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Economic climate and inequality

The December issue of the quarterly Economic Climate for Bargaining publication I produce is now online. This issue has a number of pieces on issues of inequality, including:

-  Rising inequality is hurting our economy
-  Labour rights, unions and the 99 per cent
-  Canadian economy bleeding jobs; public sector cuts to intensify
-  Recession and cuts hit Aboriginal and racialized workers hardest

It also has sections with summaries of Canadian and provincial forecasts of main economic indicators, and discussions of developments in inflation and wages increases by major sector and province. It picks up on a number of discussions that have taken place on this blog.

The final figures aren't in yet -- and there are different ways of measuring it -- but it looks like real wages will likely decline by the greatest amount since 1995.

A number of relevant reports came out after this publication went to translation. These include:

-  Mark Carney's recent speech where I was heartened to see him emphasize that the problem we face is one of prolonged deficient demand. (It was also interesting to note that one of the rationales cited for a lower than zero inflation target in the Bank of Canada's Background document on renewal of the inflation target was it could provide workers with real wage gains when nominal wages are sticky.)

-  The IMF report on Canada published last week also raises concern about overvalued house prices and the impact a correction would have on the economy through the wealth effect. I wrote a piece on this in the Economic Climate publication four years ago. At that time, my estimates were that Canadian real estate was overvalued by about 20 per cent or $500 billion: with a housing wealth effect (MPC) of 6 per cent as estimated by the Bank of Canada, that means that a correction would reduce GDP by about 2 per cent. The more sophisticated calculations in the IMF report are that house prices in Canada are overvalued by about 10 per cent and that the MPC related to housing wealth is 4.3 per cent. As a result they report a smaller impact on GDP.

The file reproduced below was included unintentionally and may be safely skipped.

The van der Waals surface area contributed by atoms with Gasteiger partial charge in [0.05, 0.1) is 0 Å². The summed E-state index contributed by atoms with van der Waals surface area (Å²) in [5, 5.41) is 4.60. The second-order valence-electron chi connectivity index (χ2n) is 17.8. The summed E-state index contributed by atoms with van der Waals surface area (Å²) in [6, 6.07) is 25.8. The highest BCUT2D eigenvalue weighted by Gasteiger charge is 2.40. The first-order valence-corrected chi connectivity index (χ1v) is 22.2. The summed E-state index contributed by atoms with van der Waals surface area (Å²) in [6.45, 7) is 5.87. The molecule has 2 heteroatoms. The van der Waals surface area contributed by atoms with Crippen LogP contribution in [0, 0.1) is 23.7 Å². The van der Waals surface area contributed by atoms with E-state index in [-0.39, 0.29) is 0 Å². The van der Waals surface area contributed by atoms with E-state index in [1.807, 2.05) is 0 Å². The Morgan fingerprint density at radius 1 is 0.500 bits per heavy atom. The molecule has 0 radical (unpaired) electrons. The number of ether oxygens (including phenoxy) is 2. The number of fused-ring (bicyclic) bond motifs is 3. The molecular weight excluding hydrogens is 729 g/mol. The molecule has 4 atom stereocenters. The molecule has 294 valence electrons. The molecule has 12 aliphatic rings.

-  It is also good to see Don Drummond has an open enough mind to now issue a mea culpa about the economic policies he implemented and espoused for years, summarized just five years ago in his Economists' Manifesto for Curing Ailing Productivity Growth. At that time, he said there there was broad consensus among economists for those policies. I suppose he wasn't reading this blog.

This article was first posted on the Progressive Economics Forum.

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